The Tai Hing group of restaurants in HK has gained popularity in the recent years for their quality roasts and smooth, rich milk tea. Now they have made it more convenient by packing the milk tea into cans! Not available in Singapore, I was lucky to have a HK friend bringing almost a carton of them over, which I now treasure and ration every can to make sure they could last until my next stockup. Definitely something to consider lugging back if you visit HK, let's hope they export it to our island soon!

My two favourite teas paired with Crystal Jade's Shrimp Paste Chicken and Red Bean Kaya Cream Puff. Sweet, savoury, shiok! Join me for high tea, anyone?

Vita Lemon Tea
Limited quantity available at NTUC Finest and NTUC Xtra
Be a fan of their Facebook page!

Tai Hing Milk Tea
Sold exclusively at Tai Hing restaurants and ParknShop supermarkets
Check out their company website and thier latest Milk Tea advertisement!

Taken with Nikon D70
Monday, July 18, 2011

Travel: Take Me To Tainan!

Photo Credit: TakeMeToTravel

As my schoolmate currently interns at TakeMeToTravel, I have been helping with her online content by contributing articles every now and then. And as it turned out, they organised an online contest that focused on food and travel experiences, so I submitted an entry to try my luck!

Mooo-licious Cow Tongue Biscuits @ Tainan, Taiwan

"Since young, my parents had always taught me: Don’t play with your food. But seriously, the girlfriend and I couldn’t resist posing for this shot in Taiwan.

While we were at their ancient capital city of Tainan (台南), we discovered a local pastry called 牛舌饼, literally meaning “Cow Tongue Biscuit”. These elongated biscuits were soft and chewy with a buttery aftertaste, some having additional flavours such as coffee or cheese. The ones in our mouth happened to taste of strawberry, further resembling the colour of a tongue. Now let’s look at this from a new viewpoint: If you can play and eat your food, why not?

Just don’t ask me to demonstrate french kissing with this please. That will be wrong parenting already."

If you think that deserves a thumbs-up, please show your support by liking the page!

Photos by Weiliang, during our first trip in 2009

Writing that entry did (yet again) bring back wonderful memories of the days in Taiwan. Tainan was a much smaller city than Taipei with a slower pace of life. The 安平古堡 counted as one of their must-visit attractions, with the fortress first built by the former Dutch colony masters, later home to the Chinese conqueror 郑成功 and then used by the Japanese as an observation post.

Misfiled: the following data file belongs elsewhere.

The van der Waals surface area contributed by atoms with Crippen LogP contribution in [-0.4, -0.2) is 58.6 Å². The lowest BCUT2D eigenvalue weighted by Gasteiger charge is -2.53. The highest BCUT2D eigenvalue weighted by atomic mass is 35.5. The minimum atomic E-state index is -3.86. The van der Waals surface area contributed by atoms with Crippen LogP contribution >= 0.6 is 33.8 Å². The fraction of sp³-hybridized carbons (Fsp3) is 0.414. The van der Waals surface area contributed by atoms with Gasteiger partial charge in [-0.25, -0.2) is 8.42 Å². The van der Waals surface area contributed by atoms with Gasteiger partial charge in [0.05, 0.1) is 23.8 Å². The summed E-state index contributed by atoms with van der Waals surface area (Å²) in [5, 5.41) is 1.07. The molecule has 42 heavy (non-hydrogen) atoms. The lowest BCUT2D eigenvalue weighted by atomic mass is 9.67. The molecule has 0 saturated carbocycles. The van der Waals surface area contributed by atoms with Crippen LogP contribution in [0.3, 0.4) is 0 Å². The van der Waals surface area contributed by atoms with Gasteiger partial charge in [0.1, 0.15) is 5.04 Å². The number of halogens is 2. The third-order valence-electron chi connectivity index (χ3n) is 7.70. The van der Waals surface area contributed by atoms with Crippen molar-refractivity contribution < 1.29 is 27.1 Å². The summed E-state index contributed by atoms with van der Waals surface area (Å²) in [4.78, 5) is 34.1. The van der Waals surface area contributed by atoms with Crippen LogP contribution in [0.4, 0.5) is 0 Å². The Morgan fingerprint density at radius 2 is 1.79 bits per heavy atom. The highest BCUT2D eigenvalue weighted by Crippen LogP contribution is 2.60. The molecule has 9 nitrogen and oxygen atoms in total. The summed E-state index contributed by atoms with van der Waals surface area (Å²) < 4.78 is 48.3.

The nearby 延平老街 also sold many local specialties that were worth bringing back for family and friends. The cow tongue biscuits were only one of their many specialties, as pastries of all shapes and types were enticing us! By the way, the cow tongue biscuits in Tainan were a tad different from the variants in 宜兰, which would be more crunchy in texture.

Another of my favourite snacks there were the homemade egg rolls. Prepared and packed immediately before you, these were as fresh as they could get!

Each had a wonderful eggy aroma and crumbled easily by nibbling, as the light, creamy taste could easily spurred you on to eat a few more. Available at NT10 (SGD 50cents) each or in gift boxes, they would make excellent gifts but only if you were delicate enough to let it survive the plane ride back!

Note: The place can be a little troublesome to reach by public buses, but relatively cheap and fast if you hailed a cab from Tainan Train Station.

Lastly, a shameless final call for (perhaps my first and last in a popularity contest) my submission, do like the page if you well, like it!

Taken with Nikon D70
Thursday, July 14, 2011

Waroeng Penyet: Not Quite a Contender Yet

Ever since my friend introduced me to Ria Ayam Penyet a couple of years ago, I was hooked onto its fiery chilli and crispy batter until I need my fix of it every now and then. But I didn't have much ayam penyet experience outside the Ria brand, so its time to try Waroeng Penyet for a comparison!

Eating at its newer Liang Seah Street branch, I first heard of the brand when it started out at Marine Parade, as people raved about their chicken and such. The cheerful-looking eatery needed diners to fill up an order sheet and make payment at the counter before they send it to you. Thankfully I didn't have to wait too long for my meal as there were few other customers during my visit on a Saturday evening.

Ice Lemon Tea ($1.80)

Nicely sweetened, the thirst quencher was particularly refreshing with the addition of lime.

Coconut Rice ($1.00)

Given a choice of plain or coconut rice, I opted for the latter and pretty much liked its fragrance and fluffiness. A plus to go with your main!

Ayam Penyet ($6.00) Bawal Penyet ($6.50)

Here comes the lead! All the while that I have been eating ayam penyet, the chicken meat itself had never been the star as something this deep fried and smashed tend to be drier and tougher. Likewise, there was no surprise here as I spent quite a while chewing on the thigh meat.

That being said, the accompanying sides that were suppose to steal the show did nothing either. The chilli didn't pack as much punch while the batter flakes were lumpy and slight moist. Even the basic tofu and tempeh didn't feel as fresh.

Girlfriend chose the fish version that came with two smaller whole pomfrets, but nothing really stood out anyway.

Kangkong Belacan ($3.90), Siomay Bandung ($5.00)

Sharing some sides to go with the penyets, the kangkong's sauce was leaning to a pleasant sweet side, while the other, a kind of steamed mixed dumplings with peanut sauce, had potatoes, tofus and sticky fishcakes as its ingredients and didn't go well for me.

Price for two was $26.50 with no additional taxes. Admittedly, I wasn't too impressed with what I had but like some suggested, branches will never be quite the same as the original outlet. Perhaps I should head down to Marine Parade sometime soon but for now, Ria still triumphs!

Waroeng Penyet
1 Liang Seah Street
Tel: 63371452

Taken with Nikon D70
Monday, July 11, 2011

Imperial Treasure 香港之窗: Most Authentic Yet!

Finding a place to eat in town can be quite a hassle. On some days, I wouldn't want to fork out for a restaurant meal with all the taxes add-on, neither would I want to settle for overly-franchised food courts. Thankfully, I now have an affordable haunt at Somerset, the Imperial Treasure: Windows of HK!